"Scared" Leclerc's throttle was stuck open up to 30% in Austrian GP

A "scared" Charles Leclerc said his throttle was stuck to up to 30 percent as he battled to safeguard a "very tricky" victory in Formula 1's Austrian Grand Prix.

Charles Leclerc, Ferrari F1-75, Max Verstappen, Red Bull Racing RB18

Leclerc and team-mate Carlos Sainz seemed to clearly have the upper hand on Red Bull's Max Verstappen on race pace. On offset strategies Leclerc passed polesitter Verstappen three times on his way to a first win in nine races.

But as Sainz retired from third place with a suspected engine failure on lap 57 of 71, Leclerc too suffered a dramatic reliability scare in the closing laps.

The Monegasque driver reported issues with the throttle, which appeared to remain open in the corners. After a long back and forth with his Ferrari team, Leclerc held on to beat Verstappen by less than two seconds.

A hugely relieved sounding Leclerc said on the team radio that he was "scared" that he would lose another certain win after retiring from the lead in Spain and Azerbaijan.

Afterwards Leclerc explained that his throttle pedal remained stuck in the corners between 20 and 30 percent, which made the last few laps "very tricky" to manage.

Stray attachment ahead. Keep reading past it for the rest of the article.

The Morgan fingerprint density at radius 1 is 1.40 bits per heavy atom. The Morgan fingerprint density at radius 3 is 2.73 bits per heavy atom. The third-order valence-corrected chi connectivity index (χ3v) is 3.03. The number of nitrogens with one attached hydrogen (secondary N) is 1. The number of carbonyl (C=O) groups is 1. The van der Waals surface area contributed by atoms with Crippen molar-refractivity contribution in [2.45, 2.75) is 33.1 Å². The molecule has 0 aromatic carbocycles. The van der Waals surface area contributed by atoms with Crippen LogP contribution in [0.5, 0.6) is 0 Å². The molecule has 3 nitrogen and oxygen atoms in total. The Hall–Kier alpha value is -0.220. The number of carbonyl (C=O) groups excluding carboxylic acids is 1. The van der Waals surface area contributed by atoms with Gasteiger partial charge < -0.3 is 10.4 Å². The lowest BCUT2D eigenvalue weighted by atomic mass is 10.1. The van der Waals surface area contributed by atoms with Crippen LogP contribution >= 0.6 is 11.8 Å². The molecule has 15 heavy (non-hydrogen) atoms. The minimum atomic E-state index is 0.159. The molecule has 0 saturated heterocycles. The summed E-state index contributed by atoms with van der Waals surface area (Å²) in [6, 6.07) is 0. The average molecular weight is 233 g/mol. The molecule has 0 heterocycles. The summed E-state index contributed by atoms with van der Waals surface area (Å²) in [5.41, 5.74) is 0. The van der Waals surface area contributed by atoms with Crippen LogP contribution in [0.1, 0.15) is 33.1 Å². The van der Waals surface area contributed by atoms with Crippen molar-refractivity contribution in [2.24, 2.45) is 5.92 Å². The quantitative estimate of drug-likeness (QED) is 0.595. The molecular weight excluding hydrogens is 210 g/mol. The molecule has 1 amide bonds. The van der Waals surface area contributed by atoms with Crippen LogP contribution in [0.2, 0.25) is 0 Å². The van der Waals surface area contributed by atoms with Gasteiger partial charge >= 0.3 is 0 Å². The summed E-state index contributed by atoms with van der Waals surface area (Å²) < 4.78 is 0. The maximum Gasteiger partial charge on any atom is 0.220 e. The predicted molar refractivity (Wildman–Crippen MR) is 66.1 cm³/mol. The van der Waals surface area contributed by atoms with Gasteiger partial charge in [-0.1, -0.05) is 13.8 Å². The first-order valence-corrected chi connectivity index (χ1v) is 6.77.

"It was a really good race, the pace was there at the beginning, and we had some good fights with Max," Leclerc said.

"And the end it was incredibly difficult. I had this problem with the throttle, and it would get stuck at 20 or 30 percent throttle in the low speed.

"It was very tricky but we managed to make it stick until the end. And I'm so, so happy."

When asked if the alarm bells started ringing after seeing Sainz' car go up in smoke, Leclerc admitted Ferrari's reliability record was on his mind.

Charles Leclerc, Ferrari, 1st position, celebrates on arrival in Parc Ferme

Charles Leclerc, Ferrari, 1st position, celebrates on arrival in Parc Ferme

Photo by: Mark Sutton / Motorsport Images

"Yeah, weirdly it was more or less at the same time, so of course, I had it in my mind," he admitted.

"I knew it was not a problem with the engine because it was really the pedal that was feeling weird. First at pick up and then at the end it would not come back to zero. But luckily it went until the end of the race."

Leclerc took his first win since the Australian Grand Prix in March as a mixture of reliability issues and questionable strategy calls contributed to an eight-race winless streak while title rival Verstappen built out a handsome lead in the drivers' standings.

As he took five points out of Verstappen over the Austrian GP weekend, which included a sprint race won by the Dutchman, Leclerc admitted he desperately needed to secure a third win of 2022.

"I definitely needed that one," he acknowledged. "I mean, the last five races have been incredibly difficult for myself, but also for the team, obviously.

"And to finally show that we've got the pace in the car and that we can do it is incredible, so we need to push until the end."

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